G20 virtual summit tackles COVID-19 vaccine, funding

A handout photo made available by G20 Riyadh Summit shows a virtual family photo of G20 leaders projected on the walls of At-Turaif district in Ad-Diriyah, Riyadh, Saudi Arabia. Photo courtesy of the G20 Riyadh summit

Nov. 22 (UPI) — World leaders met virtually Saturday for the annual G20 summit with a focus this year on the distribution of funds for COVID-19 vaccines.

“We must work to create the conditions for affordable and equitable access to these tools for all peoples,” King Salman of Saudi Arabia, 84, said of vaccines and treatments during his opening address. “At the same time, we must prepare better for any future pandemic.”

President Donald Trump briefly participated in the summit from the White House, but was not listed as a participant at a sideline event on pandemic preparedness and later visited his Virginia country club to play golf. He also tweeted about the recent Presidential election while sessions were taking place.

The leaders were expected to approve a public statement on supplying vaccines and doses. The weekend’s events were scheduled to be streamed on the G20 website.

Saudi Arabia is hosting the summit — through Sunday — virtually this year due to the pandemic, replacing the originally planned meeting to take place in Riyadh.

European Commission President Ursula von der Leyen spoke about the need for global cooperation in a statement ahead of the summit.

Von der Leyen said current pledges of $1.8 billion have fallen short of the $5 billion needed to reach the goal of purchasing 2 billion doses by the the end of 2021 for low-and middle-income countries.

To curb the spread of the pandemic not only in wealthier nations, but the entire world, the ACT-Accelerator and COVAX facility has been set up to mass produce and distribute vaccines and therapeutics and use “collective purchasing power” to negotiate affordable prices.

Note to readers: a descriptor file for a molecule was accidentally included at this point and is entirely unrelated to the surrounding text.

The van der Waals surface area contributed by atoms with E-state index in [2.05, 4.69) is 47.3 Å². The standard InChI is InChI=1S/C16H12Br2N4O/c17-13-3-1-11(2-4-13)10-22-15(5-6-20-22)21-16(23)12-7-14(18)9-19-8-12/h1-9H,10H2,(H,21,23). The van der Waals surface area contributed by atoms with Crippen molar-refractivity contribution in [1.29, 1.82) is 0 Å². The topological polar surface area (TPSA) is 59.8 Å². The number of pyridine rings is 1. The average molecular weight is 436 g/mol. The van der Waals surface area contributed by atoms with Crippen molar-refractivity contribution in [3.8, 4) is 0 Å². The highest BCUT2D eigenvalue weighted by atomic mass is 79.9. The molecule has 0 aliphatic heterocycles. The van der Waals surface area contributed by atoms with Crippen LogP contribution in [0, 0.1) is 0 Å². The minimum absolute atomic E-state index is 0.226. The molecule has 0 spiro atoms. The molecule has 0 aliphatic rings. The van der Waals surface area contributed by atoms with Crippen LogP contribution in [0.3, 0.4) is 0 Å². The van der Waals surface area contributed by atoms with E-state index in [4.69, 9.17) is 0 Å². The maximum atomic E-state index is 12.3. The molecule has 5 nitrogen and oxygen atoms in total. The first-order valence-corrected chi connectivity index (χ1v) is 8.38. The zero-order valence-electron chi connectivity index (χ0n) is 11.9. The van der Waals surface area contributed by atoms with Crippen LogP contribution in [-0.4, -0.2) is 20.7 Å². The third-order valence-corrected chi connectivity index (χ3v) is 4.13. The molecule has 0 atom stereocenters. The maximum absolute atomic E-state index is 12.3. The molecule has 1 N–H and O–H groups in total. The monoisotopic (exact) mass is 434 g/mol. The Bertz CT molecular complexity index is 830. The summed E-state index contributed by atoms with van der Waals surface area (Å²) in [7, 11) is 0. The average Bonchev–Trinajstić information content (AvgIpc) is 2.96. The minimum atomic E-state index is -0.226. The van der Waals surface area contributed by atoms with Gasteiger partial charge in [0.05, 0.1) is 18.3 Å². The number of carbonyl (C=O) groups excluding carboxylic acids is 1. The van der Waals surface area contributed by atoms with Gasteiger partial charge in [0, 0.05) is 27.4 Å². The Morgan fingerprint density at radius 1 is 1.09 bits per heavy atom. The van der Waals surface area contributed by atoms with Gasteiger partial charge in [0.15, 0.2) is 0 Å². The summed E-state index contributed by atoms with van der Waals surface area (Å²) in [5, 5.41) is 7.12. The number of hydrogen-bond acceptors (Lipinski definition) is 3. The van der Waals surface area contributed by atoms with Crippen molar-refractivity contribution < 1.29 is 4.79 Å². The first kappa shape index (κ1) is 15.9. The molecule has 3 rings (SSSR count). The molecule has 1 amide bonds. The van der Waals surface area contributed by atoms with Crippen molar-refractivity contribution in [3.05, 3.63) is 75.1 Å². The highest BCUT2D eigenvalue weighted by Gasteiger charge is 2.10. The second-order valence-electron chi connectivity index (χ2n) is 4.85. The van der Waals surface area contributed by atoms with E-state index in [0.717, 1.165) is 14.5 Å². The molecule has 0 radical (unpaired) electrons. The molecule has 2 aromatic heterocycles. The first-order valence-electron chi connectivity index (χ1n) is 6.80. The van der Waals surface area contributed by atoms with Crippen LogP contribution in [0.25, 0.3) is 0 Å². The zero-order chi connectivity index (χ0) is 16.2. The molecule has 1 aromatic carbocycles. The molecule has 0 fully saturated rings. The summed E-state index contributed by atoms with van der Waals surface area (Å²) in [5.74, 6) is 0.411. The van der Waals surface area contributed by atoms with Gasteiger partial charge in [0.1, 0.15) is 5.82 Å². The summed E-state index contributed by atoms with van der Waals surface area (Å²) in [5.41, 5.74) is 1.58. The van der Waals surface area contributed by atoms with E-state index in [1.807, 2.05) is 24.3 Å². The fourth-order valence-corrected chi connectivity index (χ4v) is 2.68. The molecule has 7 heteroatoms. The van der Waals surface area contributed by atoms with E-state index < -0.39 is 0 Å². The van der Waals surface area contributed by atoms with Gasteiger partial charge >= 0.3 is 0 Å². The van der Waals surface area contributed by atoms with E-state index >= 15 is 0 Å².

Ninety-four high-income countries have confirmed their participation in COVAX, while U.S. President Donald Trump has resisted because the World Health Organization is involved.

Another $38 billion in funding is needed for testing and treatment in the ACT-Accelerator of which $4 billion has been committed so far.

“The pandemic has caused an unprecedented shock to the entire world, in terms of lives lost, livelihoods affected and of course economic costs,” von der Leyen said in the statement. “Naturally, our top priority is to stop the virus not only in Europe but in the world. And for this we need to continue investing to make sure that vaccines and therapeutics can be mass-produced and distributed globally at affordable prices.”

G20 countries have put $11 trillion into pandemic economic recovery efforts, according to a report released ahead of the summit.

The two-day summit will also tackle climate change and global trade. Trump’s closeness with the Saudi monarchy has hampered efforts to push Saudi Arabia to adopt climate change targets, and Trump’s trade war with China has impeded efforts to address global trading issues, some diplomats said.

Von der Leyen said in a statement Friday the election of Joe Biden as U.S. president created hope.

“All countries need to work together for improving global health security,” she said. “And while the United States has resisted engaging in this topic so far, I am very hopeful now with the new president-elect that this will change. Indeed, the next president has already committed to increase multilateral cooperation including in the health field.”


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